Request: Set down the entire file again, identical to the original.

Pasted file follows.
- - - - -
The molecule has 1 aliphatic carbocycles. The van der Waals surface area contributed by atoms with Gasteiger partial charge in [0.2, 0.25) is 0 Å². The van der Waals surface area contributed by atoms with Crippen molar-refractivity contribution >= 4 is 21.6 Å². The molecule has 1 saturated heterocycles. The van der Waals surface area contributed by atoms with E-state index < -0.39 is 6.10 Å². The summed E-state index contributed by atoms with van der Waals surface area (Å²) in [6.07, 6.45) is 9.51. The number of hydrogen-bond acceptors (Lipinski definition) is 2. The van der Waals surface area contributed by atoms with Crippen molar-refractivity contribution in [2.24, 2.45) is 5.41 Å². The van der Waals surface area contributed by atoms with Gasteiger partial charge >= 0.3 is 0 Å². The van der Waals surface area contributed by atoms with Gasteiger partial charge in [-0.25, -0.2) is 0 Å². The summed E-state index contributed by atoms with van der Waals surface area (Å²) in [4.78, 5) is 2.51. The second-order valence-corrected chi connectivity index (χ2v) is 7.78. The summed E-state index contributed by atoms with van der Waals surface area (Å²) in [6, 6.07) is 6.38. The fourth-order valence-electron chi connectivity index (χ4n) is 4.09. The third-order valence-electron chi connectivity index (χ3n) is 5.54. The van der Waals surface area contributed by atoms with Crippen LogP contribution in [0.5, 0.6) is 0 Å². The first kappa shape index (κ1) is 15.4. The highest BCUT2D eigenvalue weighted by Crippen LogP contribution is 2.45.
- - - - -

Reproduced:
The molecule has 1 aliphatic carbocycles. The van der Waals surface area contributed by atoms with Gasteiger partial charge in [0.2, 0.25) is 0 Å². The van der Waals surface area contributed by atoms with Crippen molar-refractivity contribution >= 4 is 21.6 Å². The molecule has 1 saturated heterocycles. The van der Waals surface area contributed by atoms with E-state index < -0.39 is 6.10 Å². The summed E-state index contributed by atoms with van der Waals surface area (Å²) in [6.07, 6.45) is 9.51. The number of hydrogen-bond acceptors (Lipinski definition) is 2. The van der Waals surface area contributed by atoms with Crippen molar-refractivity contribution in [2.24, 2.45) is 5.41 Å². The van der Waals surface area contributed by atoms with Gasteiger partial charge >= 0.3 is 0 Å². The van der Waals surface area contributed by atoms with Gasteiger partial charge in [-0.25, -0.2) is 0 Å². The summed E-state index contributed by atoms with van der Waals surface area (Å²) in [4.78, 5) is 2.51. The second-order valence-corrected chi connectivity index (χ2v) is 7.78. The summed E-state index contributed by atoms with van der Waals surface area (Å²) in [6, 6.07) is 6.38. The fourth-order valence-electron chi connectivity index (χ4n) is 4.09. The third-order valence-electron chi connectivity index (χ3n) is 5.54. The van der Waals surface area contributed by atoms with Crippen LogP contribution in [0.5, 0.6) is 0 Å². The first kappa shape index (κ1) is 15.4. The highest BCUT2D eigenvalue weighted by Crippen LogP contribution is 2.45.